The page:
EV/tonne is how cement companies are conventionally valued.
It is simply the size of the firm – i.e. its NET DEBT and EQUITY VALUE (market cap) added together – divided by the cement firm’s ANNUAL CEMENT PRODUCTION.
This figure essentially shows how much capital is used to produce one tonne of cement.
The lower the figure the CHEAPER the cement company appears to be.
The higher the figure the MORE EXPENSIVE the cement company appears to be.
Hence cement company A which has an EV/tonne of US$80 is cheaper than cement company B which has an EV/tonne of US$120.
Most large cement companies have an EV/tonne of between US$100-120. Small cement companies might have a 30 percent discount.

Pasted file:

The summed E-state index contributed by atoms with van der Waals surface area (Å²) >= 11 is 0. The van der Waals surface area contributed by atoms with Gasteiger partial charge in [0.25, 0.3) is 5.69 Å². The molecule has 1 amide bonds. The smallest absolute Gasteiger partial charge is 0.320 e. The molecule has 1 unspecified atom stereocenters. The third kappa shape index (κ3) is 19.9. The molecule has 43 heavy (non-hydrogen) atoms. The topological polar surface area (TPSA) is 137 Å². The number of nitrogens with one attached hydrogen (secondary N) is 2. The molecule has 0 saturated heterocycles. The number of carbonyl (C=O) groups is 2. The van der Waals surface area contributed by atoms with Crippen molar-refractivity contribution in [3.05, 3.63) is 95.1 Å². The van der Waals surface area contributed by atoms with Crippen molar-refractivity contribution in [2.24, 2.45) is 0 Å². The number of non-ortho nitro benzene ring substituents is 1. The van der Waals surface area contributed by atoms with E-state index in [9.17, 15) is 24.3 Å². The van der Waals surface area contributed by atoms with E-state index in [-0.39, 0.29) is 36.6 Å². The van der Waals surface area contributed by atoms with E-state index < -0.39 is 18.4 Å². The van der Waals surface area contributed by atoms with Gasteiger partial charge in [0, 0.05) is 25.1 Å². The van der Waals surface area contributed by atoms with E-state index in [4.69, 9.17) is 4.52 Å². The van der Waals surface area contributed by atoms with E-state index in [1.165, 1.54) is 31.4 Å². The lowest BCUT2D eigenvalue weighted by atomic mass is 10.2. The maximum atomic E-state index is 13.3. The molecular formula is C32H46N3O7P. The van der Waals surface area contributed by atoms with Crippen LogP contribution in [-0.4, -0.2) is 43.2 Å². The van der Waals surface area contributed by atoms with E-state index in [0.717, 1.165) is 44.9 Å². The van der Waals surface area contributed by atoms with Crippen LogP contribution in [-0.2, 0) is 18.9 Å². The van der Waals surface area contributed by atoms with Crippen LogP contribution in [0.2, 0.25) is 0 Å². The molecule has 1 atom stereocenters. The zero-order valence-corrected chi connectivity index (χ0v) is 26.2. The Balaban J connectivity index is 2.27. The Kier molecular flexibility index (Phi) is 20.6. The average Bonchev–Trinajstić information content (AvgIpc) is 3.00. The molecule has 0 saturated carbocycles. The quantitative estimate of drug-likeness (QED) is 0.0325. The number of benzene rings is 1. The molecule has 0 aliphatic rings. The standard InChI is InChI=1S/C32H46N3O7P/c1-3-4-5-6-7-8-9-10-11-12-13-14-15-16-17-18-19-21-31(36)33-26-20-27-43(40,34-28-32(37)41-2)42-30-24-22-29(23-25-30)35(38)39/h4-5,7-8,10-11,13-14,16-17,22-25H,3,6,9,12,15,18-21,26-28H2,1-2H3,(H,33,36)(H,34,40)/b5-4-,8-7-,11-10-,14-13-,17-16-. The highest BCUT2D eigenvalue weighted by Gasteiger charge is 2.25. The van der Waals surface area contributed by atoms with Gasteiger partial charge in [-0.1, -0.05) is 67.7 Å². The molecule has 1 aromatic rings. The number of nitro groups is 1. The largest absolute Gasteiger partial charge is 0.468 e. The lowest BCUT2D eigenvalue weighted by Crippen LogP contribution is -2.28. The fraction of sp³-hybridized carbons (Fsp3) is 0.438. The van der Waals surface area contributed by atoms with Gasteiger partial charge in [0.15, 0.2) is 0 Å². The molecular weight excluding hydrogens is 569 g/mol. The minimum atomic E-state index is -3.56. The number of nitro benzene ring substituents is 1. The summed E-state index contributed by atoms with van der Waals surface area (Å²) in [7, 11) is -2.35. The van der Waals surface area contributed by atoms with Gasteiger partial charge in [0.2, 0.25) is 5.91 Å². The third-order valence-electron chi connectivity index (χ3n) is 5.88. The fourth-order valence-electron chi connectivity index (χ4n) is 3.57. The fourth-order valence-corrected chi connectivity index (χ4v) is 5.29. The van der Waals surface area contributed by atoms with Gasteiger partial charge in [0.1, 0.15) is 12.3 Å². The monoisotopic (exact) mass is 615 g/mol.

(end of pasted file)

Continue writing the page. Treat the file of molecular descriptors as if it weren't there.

Another way of looking at it is from the replacement cost perspective.
Suppose a company has a EV/tonne of US$100 but the replacement cost – i.e. the cost of building a new cement plant – is U$150/tonne.
This would suggest the company is cheap and a likely candidate for a takeover (rather than build a plant for US$150/tonne a competitor could acquire this company’s cement production capacity for just US$100/tonne – a 33 percent discount!)